Iran Human Rights (IHR); January 25, 2021: Ali Arjangi who was sentenced to death for a murder he is accused of committing at 17, has until May to come up with the diya (blood money) amount set by the victim’s family.
According to Iran Human Rights, Ali Arjangi Fardghujeh-Biglou, a juvenile offender who was arrested three years ago, is currently on death row in the juvenile ward of Ardabil Central Prison.
Ali Arjangi told IHR: “The victim’s family have given me until 21 May 2021 and if I can’t come up with their requested diya amount, I will be executed.”
In an audio file, Ali says: “I am Ali Arjangi, son of Papour and being held at Ardebil Central Prison. I was born on 3 February 2000 and was arrested for the murder of Pouya Doayi, son of Hamidreza. This happened on 8 May 2017 and I was sentenced to qisas by hanging. My claimant (victim’s family), Mrs Salamat, has asked me for diya. She wants one billion Tomans from me but I don’t have the means to pay that kind of money. My mother, who is physically unwell herself and also has amputated legs, has to run around with her prosthetic legs to chase my case. My mother has sold our whole lives and come up with 200 million Tomans. I ask Iran Human Rights to help me and not let them execute me.”
Informed sources had previously told IHR that Ali and his lawyer had pleaded self-defence in his defence in court and believe that he is innocent. According to the sources, Ali was found to be mentally fully mature by the forensic medical examiner and sentenced to death by Branch Three of the Criminal Court, the child and youth court, which was upheld by the Supreme Court.
According to Article 91 of the new Islamic Penal Code, passed in 2013, “In the cases of offences punishable by hadd or qisas, if mature people under eighteen years do not realise the nature of the crime committed or its prohibition, or if there is uncertainty about their full mental development, according to their age, they shall be sentenced to the punishments prescribed in this chapter.” The note to the Article gives judges the power to determine the defendant's mental capacity: “The court may ask the opinion of forensic medicine or resort to any other method that it sees appropriate in order to establish the full mental development.”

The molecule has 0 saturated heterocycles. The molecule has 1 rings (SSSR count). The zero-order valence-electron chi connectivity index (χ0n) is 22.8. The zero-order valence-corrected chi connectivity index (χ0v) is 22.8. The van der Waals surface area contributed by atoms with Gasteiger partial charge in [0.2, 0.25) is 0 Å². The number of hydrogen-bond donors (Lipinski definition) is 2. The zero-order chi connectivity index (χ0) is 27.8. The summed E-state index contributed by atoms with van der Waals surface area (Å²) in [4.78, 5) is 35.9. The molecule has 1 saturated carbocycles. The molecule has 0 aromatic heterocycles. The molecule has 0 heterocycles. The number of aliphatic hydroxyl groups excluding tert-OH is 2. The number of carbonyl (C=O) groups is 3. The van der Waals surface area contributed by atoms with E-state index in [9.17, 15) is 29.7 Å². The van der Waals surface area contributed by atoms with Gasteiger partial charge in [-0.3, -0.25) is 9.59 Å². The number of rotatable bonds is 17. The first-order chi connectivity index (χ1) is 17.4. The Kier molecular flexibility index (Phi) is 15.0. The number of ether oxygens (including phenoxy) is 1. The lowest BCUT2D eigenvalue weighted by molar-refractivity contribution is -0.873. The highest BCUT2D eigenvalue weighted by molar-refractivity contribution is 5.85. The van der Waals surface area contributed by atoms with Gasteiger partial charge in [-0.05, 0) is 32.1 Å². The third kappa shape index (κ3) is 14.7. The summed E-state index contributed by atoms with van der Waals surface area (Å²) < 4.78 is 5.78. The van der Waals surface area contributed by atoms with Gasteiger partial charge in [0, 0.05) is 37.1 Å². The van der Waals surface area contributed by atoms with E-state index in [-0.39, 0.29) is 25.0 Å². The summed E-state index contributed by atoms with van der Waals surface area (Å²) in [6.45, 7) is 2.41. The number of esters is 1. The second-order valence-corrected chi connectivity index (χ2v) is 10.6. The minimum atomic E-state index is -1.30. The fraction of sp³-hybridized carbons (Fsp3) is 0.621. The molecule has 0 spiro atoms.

Iran is one of the few countries in the world that still carries out the death penalty for juvenile offenders. The International Covenant on Civil and Political Rights which the Islamic Republic is a signatory to, prohibits the issuance and implementation of the death penalty for crimes committed by an individual below 18 years of age.
The Convention on the Rights of the Child, which the Islamic Republic is also a signatory to, explicitly states that “Neither capital punishment nor life imprisonment without possibility of release shall be imposed for offences committed by persons below eighteen years of age.”
Yet, according to data collected by IHR and international human rights organisations, the Islamic Republic is responsible for more than 70% of all executions of juvenile offenders in the last 30 years. IHR’s statistics also show that at least 63 juvenile offenders have been executed in Iran over the past 10 years, with at least six being executed in 2018 and four in 2019.
Given the security state and repression of civil society activists and the limited contact with prisoners, it is likely that the number of juvenile executions is much higher than recorded.